Analysts polled by Reuters had expected non-farm payrolls to drop 180,000 in September and the unemployment rate to rise to 9.8 percent from 9.7 percent the prior month. The poll was conducted before reports, including regional manufacturing surveys, showed some deterioration in employment measures.

These analysts could have called me and I could have given them the 411. The trains are getting less and less crowded. Ergo, people are losing their jobs. Not exactly a leading indicator but the stats are at best a trailing indicator.

They could have asked another expert, Caltrain's Mike Scanlon.

Via Pat Giorni from the Caltrain JPB meeting.

Shirley and I both noticed the anomoly in this months avg. weekly ridership decline (10.8) and shuttle ridership decline (17.9). Usually they are about the same. Scanlon said that the shuttle number underlines just what he thought...that ridership is down because of unemployment. The shuttles are directly linked to getting workers to their jobs. Shirley and I think bike riders are still employed at a much higher rate. we want to track this a bit, I think, to use as an arguement that more capacity is needed because loyal bikers are still employed and needing space to keep getting to work.

I don't necessarily think the holier than thou cyclists are necessarily staving off unemployment better than anyone else, more likely the bike cars have stayed full because the nominal flow of new ridership in the bike car is not being stunted by excessive bumps due to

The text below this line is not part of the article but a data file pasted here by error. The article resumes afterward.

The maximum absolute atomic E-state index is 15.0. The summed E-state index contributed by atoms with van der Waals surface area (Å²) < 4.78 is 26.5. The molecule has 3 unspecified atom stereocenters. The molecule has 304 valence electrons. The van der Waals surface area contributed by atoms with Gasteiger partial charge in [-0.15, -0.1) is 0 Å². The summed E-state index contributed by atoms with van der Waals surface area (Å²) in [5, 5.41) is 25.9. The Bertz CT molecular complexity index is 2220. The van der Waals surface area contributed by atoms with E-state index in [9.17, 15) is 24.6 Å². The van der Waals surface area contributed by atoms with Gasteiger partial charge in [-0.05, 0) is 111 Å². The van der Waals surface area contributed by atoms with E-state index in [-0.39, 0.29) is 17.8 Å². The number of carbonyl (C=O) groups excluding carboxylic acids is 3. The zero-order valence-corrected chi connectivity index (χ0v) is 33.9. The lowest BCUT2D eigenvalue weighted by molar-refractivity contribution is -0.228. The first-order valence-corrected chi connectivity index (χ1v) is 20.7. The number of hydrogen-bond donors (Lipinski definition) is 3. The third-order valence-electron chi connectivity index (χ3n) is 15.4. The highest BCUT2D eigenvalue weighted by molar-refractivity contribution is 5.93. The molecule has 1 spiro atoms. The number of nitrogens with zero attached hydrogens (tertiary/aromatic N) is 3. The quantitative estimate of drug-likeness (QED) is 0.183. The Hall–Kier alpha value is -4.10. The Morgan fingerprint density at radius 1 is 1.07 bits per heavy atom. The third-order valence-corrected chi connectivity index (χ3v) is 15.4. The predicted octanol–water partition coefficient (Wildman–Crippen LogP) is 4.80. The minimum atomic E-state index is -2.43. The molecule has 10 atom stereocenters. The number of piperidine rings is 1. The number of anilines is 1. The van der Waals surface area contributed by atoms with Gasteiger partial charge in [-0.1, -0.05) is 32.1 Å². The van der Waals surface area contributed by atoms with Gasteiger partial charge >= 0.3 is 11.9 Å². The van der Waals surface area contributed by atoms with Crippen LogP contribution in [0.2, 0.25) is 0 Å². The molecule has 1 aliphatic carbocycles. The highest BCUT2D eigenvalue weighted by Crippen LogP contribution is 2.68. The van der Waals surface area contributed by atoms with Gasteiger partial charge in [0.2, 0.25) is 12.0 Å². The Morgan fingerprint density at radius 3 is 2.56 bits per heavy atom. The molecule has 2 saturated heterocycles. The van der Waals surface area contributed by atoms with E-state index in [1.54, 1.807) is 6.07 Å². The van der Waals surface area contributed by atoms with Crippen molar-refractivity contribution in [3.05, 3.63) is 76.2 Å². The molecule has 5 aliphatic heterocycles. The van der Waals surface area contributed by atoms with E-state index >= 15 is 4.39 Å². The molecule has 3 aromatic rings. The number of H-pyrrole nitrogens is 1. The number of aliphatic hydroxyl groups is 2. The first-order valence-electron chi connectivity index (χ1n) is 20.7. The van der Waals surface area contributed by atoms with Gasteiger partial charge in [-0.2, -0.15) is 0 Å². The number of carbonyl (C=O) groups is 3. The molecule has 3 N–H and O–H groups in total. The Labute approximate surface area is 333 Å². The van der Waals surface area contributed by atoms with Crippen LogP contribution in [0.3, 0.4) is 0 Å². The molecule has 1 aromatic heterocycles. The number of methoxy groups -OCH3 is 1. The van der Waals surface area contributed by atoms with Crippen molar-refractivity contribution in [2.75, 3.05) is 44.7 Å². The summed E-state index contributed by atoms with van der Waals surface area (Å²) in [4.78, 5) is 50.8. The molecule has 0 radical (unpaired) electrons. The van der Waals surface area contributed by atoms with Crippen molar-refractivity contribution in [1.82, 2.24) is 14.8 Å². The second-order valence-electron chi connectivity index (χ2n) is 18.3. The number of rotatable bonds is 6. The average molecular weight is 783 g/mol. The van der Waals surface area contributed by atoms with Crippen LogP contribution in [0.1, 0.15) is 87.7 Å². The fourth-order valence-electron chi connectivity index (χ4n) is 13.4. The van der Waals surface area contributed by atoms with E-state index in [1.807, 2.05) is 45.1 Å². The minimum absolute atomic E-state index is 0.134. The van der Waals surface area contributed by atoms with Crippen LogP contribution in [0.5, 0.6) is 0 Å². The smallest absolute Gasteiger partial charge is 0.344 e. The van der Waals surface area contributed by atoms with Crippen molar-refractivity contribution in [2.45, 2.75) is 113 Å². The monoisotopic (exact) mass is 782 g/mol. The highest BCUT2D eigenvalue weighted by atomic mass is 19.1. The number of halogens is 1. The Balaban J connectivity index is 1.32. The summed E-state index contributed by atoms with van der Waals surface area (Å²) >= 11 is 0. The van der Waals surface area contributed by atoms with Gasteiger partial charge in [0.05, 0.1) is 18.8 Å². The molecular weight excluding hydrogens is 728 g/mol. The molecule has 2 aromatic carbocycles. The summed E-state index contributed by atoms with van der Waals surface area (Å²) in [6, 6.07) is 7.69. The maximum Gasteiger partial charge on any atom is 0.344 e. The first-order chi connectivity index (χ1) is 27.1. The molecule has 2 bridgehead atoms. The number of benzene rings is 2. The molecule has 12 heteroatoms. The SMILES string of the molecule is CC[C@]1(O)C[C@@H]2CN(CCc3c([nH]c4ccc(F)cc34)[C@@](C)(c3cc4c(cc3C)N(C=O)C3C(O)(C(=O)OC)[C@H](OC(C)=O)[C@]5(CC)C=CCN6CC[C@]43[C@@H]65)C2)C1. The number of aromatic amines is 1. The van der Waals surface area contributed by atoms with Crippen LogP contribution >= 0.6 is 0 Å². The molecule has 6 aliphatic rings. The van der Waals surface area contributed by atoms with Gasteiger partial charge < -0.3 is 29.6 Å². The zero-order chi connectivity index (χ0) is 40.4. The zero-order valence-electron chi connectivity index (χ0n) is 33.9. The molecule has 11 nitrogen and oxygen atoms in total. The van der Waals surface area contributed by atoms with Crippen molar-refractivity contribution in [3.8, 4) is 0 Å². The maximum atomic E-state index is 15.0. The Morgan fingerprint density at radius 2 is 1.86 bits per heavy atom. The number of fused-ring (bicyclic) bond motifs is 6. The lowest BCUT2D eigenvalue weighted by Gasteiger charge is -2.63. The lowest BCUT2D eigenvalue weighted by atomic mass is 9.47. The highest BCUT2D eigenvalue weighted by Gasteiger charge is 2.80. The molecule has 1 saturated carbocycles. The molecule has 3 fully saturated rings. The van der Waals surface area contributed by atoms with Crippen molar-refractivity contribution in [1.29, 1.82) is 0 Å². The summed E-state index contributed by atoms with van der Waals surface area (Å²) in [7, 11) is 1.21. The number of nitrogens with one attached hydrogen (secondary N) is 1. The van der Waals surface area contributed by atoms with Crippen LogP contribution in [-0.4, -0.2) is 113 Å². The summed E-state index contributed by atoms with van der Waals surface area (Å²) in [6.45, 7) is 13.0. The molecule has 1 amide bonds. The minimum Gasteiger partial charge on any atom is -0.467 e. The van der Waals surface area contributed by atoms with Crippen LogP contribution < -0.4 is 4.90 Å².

1) Added capacity on the trains and
2) Nominally predictable schedule for 2 bike cars.

When he gave the Caltrain Performance report Scanlon added the BOB update:34 Cab cars have been converted and the promise for the scheduled 2-bike car trains has been kept 98.6% of the time during the month of August. There was a problem getting the needed bike racks for the bomb trailers, but they are on the way and the trailers should be completed by early fall 2009. Again he emphisized the point that trailer conversion is above and beyond the original promise.

I made the statement at the February JPB meeting that ridership was about to crater based on my assessment of corporate hiring in SF and the Valley. My Valley statement was based on the Caltrain Metric - basically chatter with folks on the train. Knowledge of employment in SF is the "Mister Mom/Mister Dog Walker" metric provided by visits to the dog park in Noe Valley. I started seeing more women at 7 AM, and my wife started seeing more men at 4 PM. The men (in Noe Valley this mostly comprises investment/finance people) were losing jobs and could go to the park in the PM. The women were going back to work (Nurses primarily) and would take the AM shift on the way to work. This is of course a generalization but there doesn't have to be a lot of data to indicate a trend.

The one set of men not hanging out at the Dog Park at 4 PM? Bankruptcy Lawyers.

Of course, I'm down with the theory that cycling increases your employment viability :)